by Jeff Lemire
I've missed reading stuff by Jeff Lemire since Sweet Tooth ended. Sure, he's writing a number of books at DC, but he's not drawing any of them, and they don't really feel like a Jeff Lemire comic. Trillium does.
This new mini-series is designed as a flipbook that tells two different, connected stories. Nika is a scientist on a remote planet where the last of the human race, some four thousand people, are rushing to find a cure to a sentient disease that has been targeting the species across the galaxy. Growing on this planet is a flower, a trillium, that has a property that can combat the disease, but the flower grows in a compound inhabited by the Atabithi, the indigenous people of the planet. The disease is spreading quicker than expected, and so Nika is driven to extreme measures to try to secure the use of the flower.
On the flipside of the book, we meet William, a veteran of the First World War, who has an interest in the Amazon. He signs on to an expedition looking for a 'lost temple' of the Incas, which is believed to contain the secret to eternal youth. William pushes the rest of his expedition to take unnecessary risks, and they soon draw the ire of the locals.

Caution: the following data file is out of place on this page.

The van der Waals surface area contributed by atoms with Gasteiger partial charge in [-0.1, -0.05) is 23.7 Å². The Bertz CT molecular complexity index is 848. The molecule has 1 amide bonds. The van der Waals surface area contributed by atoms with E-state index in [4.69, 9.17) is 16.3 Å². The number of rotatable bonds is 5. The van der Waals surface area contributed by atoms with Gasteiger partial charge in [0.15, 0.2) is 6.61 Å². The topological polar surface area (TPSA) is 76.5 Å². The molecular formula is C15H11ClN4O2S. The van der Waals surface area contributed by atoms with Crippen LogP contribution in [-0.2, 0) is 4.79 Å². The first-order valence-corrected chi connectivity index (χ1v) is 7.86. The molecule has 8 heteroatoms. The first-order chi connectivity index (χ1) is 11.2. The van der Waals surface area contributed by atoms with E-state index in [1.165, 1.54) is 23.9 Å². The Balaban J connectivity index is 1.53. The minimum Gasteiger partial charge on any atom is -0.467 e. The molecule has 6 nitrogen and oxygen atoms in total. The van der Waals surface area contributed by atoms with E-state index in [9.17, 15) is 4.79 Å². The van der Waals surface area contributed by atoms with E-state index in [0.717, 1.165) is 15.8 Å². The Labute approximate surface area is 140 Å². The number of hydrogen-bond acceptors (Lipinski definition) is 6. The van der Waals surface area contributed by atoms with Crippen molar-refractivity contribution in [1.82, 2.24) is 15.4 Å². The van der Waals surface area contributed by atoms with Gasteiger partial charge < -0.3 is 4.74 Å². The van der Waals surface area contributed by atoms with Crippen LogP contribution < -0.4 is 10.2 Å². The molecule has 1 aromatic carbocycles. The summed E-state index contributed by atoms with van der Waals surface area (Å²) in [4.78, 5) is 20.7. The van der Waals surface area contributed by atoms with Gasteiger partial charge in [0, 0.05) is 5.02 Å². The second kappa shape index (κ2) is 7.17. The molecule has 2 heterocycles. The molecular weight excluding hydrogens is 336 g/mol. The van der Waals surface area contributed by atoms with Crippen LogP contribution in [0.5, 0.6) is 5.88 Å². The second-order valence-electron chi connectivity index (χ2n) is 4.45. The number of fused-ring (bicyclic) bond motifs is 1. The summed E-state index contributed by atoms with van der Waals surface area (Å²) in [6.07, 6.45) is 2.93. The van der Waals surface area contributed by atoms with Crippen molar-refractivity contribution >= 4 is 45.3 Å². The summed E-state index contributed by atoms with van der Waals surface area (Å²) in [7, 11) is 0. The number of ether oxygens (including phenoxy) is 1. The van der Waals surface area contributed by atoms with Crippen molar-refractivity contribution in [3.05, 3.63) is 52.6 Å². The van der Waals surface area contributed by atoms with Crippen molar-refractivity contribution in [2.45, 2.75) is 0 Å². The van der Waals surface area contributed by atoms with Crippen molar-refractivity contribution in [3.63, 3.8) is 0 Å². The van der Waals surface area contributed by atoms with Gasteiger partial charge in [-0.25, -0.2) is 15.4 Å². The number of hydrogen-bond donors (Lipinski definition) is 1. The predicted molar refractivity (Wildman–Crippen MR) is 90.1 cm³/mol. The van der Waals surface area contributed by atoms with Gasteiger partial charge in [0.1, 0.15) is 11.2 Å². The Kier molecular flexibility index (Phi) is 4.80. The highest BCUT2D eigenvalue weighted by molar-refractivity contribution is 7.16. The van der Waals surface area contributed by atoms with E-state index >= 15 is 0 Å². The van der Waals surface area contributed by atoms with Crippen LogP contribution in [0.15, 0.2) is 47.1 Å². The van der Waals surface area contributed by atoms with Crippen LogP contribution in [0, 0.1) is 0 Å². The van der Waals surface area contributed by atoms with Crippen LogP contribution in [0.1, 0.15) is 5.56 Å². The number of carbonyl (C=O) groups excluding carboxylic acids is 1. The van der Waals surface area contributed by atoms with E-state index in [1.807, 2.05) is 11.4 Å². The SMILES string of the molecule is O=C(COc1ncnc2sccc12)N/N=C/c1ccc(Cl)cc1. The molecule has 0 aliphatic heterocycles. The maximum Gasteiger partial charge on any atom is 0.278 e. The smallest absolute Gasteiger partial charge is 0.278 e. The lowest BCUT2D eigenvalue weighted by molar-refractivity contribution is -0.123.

I love Lemire's unconventional artwork, especially when he's being coloured by José Villarrubia. I especially enjoy the moments in this book, like the last page of each story, that echo each other visually. I love when books depict the Great War, even if it is just in flashback, and am intrigued in this particular vision of the future (which reminded me a little of David Hine and Doug Braithwaite's excellent series Storm Dogs). I would be happier were Lemire working on a new on-going series, but I am very pleased with this mini-series.